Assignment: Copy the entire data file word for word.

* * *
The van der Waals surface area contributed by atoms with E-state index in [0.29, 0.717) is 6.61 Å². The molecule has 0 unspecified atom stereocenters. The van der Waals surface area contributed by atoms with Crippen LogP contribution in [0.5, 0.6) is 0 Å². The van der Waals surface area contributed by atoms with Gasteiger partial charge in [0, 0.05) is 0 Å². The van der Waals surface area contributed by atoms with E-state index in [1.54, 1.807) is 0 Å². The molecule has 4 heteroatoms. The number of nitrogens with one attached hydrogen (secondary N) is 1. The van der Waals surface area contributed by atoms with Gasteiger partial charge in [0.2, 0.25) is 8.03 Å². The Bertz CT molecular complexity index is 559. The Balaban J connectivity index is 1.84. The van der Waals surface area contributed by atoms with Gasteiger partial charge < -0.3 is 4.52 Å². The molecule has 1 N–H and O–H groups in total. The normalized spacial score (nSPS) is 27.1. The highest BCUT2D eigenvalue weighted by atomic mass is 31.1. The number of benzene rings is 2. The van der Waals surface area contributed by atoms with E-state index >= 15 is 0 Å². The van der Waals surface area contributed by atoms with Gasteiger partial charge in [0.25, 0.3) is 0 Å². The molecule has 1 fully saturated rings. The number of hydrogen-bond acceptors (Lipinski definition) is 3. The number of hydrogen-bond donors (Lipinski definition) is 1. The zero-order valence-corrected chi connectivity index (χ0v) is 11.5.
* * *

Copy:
The van der Waals surface area contributed by atoms with E-state index in [0.29, 0.717) is 6.61 Å². The molecule has 0 unspecified atom stereocenters. The van der Waals surface area contributed by atoms with Crippen LogP contribution in [0.5, 0.6) is 0 Å². The van der Waals surface area contributed by atoms with Gasteiger partial charge in [0, 0.05) is 0 Å². The van der Waals surface area contributed by atoms with E-state index in [1.54, 1.807) is 0 Å². The molecule has 4 heteroatoms. The number of nitrogens with one attached hydrogen (secondary N) is 1. The van der Waals surface area contributed by atoms with Gasteiger partial charge in [0.2, 0.25) is 8.03 Å². The Bertz CT molecular complexity index is 559. The Balaban J connectivity index is 1.84. The van der Waals surface area contributed by atoms with Gasteiger partial charge < -0.3 is 4.52 Å². The molecule has 1 N–H and O–H groups in total. The normalized spacial score (nSPS) is 27.1. The highest BCUT2D eigenvalue weighted by atomic mass is 31.1. The number of benzene rings is 2. The van der Waals surface area contributed by atoms with E-state index >= 15 is 0 Å². The van der Waals surface area contributed by atoms with Gasteiger partial charge in [0.25, 0.3) is 0 Å². The molecule has 1 fully saturated rings. The number of hydrogen-bond acceptors (Lipinski definition) is 3. The number of hydrogen-bond donors (Lipinski definition) is 1. The zero-order valence-corrected chi connectivity index (χ0v) is 11.5.